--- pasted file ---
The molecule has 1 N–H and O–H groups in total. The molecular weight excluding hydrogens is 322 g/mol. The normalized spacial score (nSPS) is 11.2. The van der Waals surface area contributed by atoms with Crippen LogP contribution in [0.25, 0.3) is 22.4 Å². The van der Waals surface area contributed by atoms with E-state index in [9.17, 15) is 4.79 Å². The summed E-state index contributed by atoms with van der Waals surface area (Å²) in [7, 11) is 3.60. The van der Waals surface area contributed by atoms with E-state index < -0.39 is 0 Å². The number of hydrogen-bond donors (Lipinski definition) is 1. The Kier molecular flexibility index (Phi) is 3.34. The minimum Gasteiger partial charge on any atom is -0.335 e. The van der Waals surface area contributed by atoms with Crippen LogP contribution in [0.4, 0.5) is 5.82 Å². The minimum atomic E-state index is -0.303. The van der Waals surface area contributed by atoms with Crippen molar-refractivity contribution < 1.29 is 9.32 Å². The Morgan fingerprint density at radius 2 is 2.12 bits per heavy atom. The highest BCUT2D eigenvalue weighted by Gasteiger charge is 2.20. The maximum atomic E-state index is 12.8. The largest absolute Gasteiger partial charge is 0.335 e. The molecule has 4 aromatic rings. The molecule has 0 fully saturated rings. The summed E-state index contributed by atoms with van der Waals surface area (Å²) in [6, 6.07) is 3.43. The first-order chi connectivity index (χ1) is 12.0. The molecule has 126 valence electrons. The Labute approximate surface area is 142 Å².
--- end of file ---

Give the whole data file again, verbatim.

The molecule has 1 N–H and O–H groups in total. The molecular weight excluding hydrogens is 322 g/mol. The normalized spacial score (nSPS) is 11.2. The van der Waals surface area contributed by atoms with Crippen LogP contribution in [0.25, 0.3) is 22.4 Å². The van der Waals surface area contributed by atoms with E-state index in [9.17, 15) is 4.79 Å². The summed E-state index contributed by atoms with van der Waals surface area (Å²) in [7, 11) is 3.60. The van der Waals surface area contributed by atoms with E-state index < -0.39 is 0 Å². The number of hydrogen-bond donors (Lipinski definition) is 1. The Kier molecular flexibility index (Phi) is 3.34. The minimum Gasteiger partial charge on any atom is -0.335 e. The van der Waals surface area contributed by atoms with Crippen LogP contribution in [0.4, 0.5) is 5.82 Å². The minimum atomic E-state index is -0.303. The van der Waals surface area contributed by atoms with Crippen molar-refractivity contribution < 1.29 is 9.32 Å². The Morgan fingerprint density at radius 2 is 2.12 bits per heavy atom. The highest BCUT2D eigenvalue weighted by Gasteiger charge is 2.20. The maximum atomic E-state index is 12.8. The largest absolute Gasteiger partial charge is 0.335 e. The molecule has 4 aromatic rings. The molecule has 0 fully saturated rings. The summed E-state index contributed by atoms with van der Waals surface area (Å²) in [6, 6.07) is 3.43. The first-order chi connectivity index (χ1) is 12.0. The molecule has 126 valence electrons. The Labute approximate surface area is 142 Å².